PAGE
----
Before we start, I want to address the elephant in the room - gas and electricity are, well, kind of boring.
We all remember The World’s Most Boring Priest rabbiting on about how much he saved by “running the gas of the electricity and the electricity off the gas” in Fr. Ted. I get it, it’s one of the least exciting topics you could be reading about right now.
But you know what else isn’t very exciting? Passively paying way more than you have to on your bills. And sadly, that’s what about seven out of eight Irish households are doing right now.
In the past, we had no choice over who supplied our gas and electricity - we just flicked on the lights, cranked up the heating and hoped our bill wouldn’t be too big.
But that all changed a few years ago, when Ireland’s energy markets were deregulated and other players were invited in to compete.
There are now 10 energy suppliers in the country and they’re all scrapping it out to find ways to win you over.
And here’s the thing about gas and electricity - you get the same result, no matter who you’re getting it from. So, doesn’t it make sense to find the cheapest way to pay for what is essentially a commodity?
Most of Ireland’s energy suppliers are entirely focused on winning new customers at the moment. And this is reflected in the way they structure their prices.
Nearly every supplier will give you either cashback (sometimes as much as €175) or a discount (sometimes even over 30%) if you switch to them. Pretty nice of them, right?
Well, it is.
But those discounts usually expire after 12 months. And what happens then? You’re bumped on to the supplier’s “standard prices”, which basically means their top price, with no discount applied.
This is what you want to avoid.
Once you get moved onto a standard rate with your supplier, you should immediately do one of two things:
Call your supplier and ask them to extend your discount for another year
Switch to a new supplier - whichever one is offering the best discount to new customers
You might think it’s a bit of a headache to have to renegotiate or switch every single year, but it’s actually ridiculously easy do so.
You need three pieces of information to switch energy suppliers:
Your MPRN number - this is an 11-digit figure written on your electricity bill
Your GPRN number - a seven-digit number on your gas bill
Recent meter readings
In some cases, you can get a better estimate of expected savings if you also know the name of your existing plan. So, it’s useful to have that to hand when switching as well, but it isn’t essential.
It’s also helpful to have an idea of how much energy you use in a year, or how much you usually spend.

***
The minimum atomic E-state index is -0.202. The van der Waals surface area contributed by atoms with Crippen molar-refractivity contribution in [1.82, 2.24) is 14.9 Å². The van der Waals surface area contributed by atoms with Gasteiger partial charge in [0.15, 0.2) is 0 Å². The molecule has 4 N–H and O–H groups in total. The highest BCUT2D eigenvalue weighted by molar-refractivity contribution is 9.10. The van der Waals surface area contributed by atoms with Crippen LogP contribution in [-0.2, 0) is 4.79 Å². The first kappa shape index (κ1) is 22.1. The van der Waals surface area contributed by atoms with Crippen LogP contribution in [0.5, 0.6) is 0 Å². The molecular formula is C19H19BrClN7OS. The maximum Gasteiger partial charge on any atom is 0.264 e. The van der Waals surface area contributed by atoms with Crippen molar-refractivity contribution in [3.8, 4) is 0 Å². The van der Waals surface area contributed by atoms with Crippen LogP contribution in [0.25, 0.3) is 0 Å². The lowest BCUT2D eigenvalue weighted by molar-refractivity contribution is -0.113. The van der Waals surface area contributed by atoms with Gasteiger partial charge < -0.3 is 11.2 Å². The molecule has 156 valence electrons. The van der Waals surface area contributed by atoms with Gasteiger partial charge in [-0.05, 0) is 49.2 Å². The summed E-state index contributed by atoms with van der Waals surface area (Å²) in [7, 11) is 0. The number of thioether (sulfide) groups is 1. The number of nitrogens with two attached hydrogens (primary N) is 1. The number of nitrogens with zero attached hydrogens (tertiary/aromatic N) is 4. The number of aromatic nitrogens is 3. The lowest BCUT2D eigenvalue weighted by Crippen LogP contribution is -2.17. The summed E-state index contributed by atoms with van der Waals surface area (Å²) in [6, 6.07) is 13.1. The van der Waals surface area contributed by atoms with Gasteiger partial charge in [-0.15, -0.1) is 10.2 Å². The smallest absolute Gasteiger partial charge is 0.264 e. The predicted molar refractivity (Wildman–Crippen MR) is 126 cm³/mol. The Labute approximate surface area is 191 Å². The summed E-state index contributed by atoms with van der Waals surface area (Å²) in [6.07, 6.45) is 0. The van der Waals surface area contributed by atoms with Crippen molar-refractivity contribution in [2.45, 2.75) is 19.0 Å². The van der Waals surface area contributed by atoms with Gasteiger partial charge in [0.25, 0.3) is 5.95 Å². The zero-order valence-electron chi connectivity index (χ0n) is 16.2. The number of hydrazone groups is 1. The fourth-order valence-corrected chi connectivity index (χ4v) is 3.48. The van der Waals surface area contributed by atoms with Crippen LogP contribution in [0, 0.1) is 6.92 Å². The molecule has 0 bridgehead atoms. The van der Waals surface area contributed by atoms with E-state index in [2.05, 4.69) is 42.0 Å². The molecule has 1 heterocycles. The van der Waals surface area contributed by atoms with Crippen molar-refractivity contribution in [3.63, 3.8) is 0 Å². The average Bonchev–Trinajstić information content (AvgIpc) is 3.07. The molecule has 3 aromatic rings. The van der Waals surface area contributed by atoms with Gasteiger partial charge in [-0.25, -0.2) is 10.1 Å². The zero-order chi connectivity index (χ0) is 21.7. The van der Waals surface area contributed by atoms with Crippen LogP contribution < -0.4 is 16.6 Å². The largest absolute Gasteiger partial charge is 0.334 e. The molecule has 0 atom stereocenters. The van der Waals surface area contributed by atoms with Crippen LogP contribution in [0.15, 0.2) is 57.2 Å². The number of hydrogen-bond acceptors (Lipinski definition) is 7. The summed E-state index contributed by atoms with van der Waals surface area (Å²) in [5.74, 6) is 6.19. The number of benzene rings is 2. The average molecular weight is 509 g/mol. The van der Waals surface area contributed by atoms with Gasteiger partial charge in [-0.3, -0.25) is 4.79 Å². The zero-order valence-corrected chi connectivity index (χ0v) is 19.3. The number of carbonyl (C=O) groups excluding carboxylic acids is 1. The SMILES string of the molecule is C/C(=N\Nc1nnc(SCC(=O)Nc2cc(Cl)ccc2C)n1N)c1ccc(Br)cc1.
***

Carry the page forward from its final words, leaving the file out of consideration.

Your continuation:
With your MPRN, GPRN and meter readings to hand, visit bonkers.ie/compare-gas-electricity-prices/, and follow the steps. It’ll take you no more than a couple of minutes to switch.
You’ll be asked to provide some info about your existing price plan, your average annual consumption or bill and how you like to pay.
Then, you’ll be presented with a list of all of the deals available to you, presented in order of total price.
And by total price, I mean total price - including all of the additional fees and taxes that get tagged on to energy bills.
Once you’ve picked your new provider, you’ll be asked to enter a few personal and banking details, along with a recent meter reading...and that’s it.
Your new supplier will begin processing your switch and you’ll be up and running in a couple of weeks.
And don’t worry, your supply won’t be affected in any way. Energy suppliers do this type of thing every day.
The amount you’ll save by switching depends on your existing plan, your consumption habits and what offers are available at the time of switching.
If you use an average amount of energy (that’s 11,000 kWh for gas and 4,200 kWh for electricity), you should save somewhere between €320 and €350 if you’re switching from standard rates to the cheapest deal on the market.
If you use more energy than the average household, you’ll probably save a good bit more than that.
The general rule of thumb is to switch suppliers every year to make sure you’re always getting the best deal available.
That being said, more and more suppliers are offering good retention deals to customers to keep them sweet for an extra year or two.
It is usually a bit cheaper to get your gas and electricity from separate suppliers.
However, you might like the convenience of only dealing with one supplier for both fuels. It all depends on how much you value the handiness of getting one bill every month, as opposed to two.
Switching suppliers regularly is the easiest way to lower your bills by far, but if you’ve already done that, there are some further steps you can take.
Step one would be to find out which appliances in your home are costing you the most to run. Check out our article, ‘Which appliances use the most electricity’ to get an idea.
Once you’ve identified the biggest energy guzzlers, you can begin working out ways of how to use them less.
Here’s a quick video that outlines some of the best ways to lower your bills.
So there you have it - switching energy suppliers is, without doubt, one of the easiest ways to lower your household bills.
There’s no need to be paying those expensive standard rates any more - there’s plenty of cheap choices out there, now it’s up to you to snap ‘em up.
Let us know how you get on!
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